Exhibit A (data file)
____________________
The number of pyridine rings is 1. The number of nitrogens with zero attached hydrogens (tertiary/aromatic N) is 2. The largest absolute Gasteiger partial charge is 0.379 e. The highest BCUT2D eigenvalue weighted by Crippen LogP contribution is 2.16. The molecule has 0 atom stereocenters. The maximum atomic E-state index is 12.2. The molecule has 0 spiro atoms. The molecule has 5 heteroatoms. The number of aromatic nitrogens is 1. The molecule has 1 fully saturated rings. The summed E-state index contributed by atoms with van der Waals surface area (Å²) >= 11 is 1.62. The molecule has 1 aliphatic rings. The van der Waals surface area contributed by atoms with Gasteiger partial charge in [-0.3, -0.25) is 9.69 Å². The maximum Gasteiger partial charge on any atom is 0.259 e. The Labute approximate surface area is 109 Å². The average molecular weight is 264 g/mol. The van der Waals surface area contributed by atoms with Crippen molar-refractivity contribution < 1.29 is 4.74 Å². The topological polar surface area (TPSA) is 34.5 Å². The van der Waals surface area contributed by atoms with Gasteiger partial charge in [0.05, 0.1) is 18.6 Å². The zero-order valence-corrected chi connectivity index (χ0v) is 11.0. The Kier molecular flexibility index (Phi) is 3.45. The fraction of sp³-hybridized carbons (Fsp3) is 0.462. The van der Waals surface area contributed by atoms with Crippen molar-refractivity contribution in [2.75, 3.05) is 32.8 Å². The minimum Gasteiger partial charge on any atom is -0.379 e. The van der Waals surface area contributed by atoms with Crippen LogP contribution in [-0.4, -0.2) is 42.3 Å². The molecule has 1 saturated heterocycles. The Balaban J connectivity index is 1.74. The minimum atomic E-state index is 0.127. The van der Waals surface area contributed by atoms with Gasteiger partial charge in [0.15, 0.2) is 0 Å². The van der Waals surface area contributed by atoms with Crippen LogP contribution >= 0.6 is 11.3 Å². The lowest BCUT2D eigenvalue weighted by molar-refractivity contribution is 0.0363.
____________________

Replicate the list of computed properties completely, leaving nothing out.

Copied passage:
The number of pyridine rings is 1. The number of nitrogens with zero attached hydrogens (tertiary/aromatic N) is 2. The largest absolute Gasteiger partial charge is 0.379 e. The highest BCUT2D eigenvalue weighted by Crippen LogP contribution is 2.16. The molecule has 0 atom stereocenters. The maximum atomic E-state index is 12.2. The molecule has 0 spiro atoms. The molecule has 5 heteroatoms. The number of aromatic nitrogens is 1. The molecule has 1 fully saturated rings. The summed E-state index contributed by atoms with van der Waals surface area (Å²) >= 11 is 1.62. The molecule has 1 aliphatic rings. The van der Waals surface area contributed by atoms with Gasteiger partial charge in [-0.3, -0.25) is 9.69 Å². The maximum Gasteiger partial charge on any atom is 0.259 e. The Labute approximate surface area is 109 Å². The average molecular weight is 264 g/mol. The van der Waals surface area contributed by atoms with Crippen molar-refractivity contribution < 1.29 is 4.74 Å². The topological polar surface area (TPSA) is 34.5 Å². The van der Waals surface area contributed by atoms with Gasteiger partial charge in [0.05, 0.1) is 18.6 Å². The zero-order valence-corrected chi connectivity index (χ0v) is 11.0. The Kier molecular flexibility index (Phi) is 3.45. The fraction of sp³-hybridized carbons (Fsp3) is 0.462. The van der Waals surface area contributed by atoms with Crippen molar-refractivity contribution in [2.75, 3.05) is 32.8 Å². The minimum Gasteiger partial charge on any atom is -0.379 e. The van der Waals surface area contributed by atoms with Crippen LogP contribution in [-0.4, -0.2) is 42.3 Å². The molecule has 1 saturated heterocycles. The Balaban J connectivity index is 1.74. The minimum atomic E-state index is 0.127. The van der Waals surface area contributed by atoms with Gasteiger partial charge in [0.15, 0.2) is 0 Å². The van der Waals surface area contributed by atoms with Crippen LogP contribution >= 0.6 is 11.3 Å². The lowest BCUT2D eigenvalue weighted by molar-refractivity contribution is 0.0363.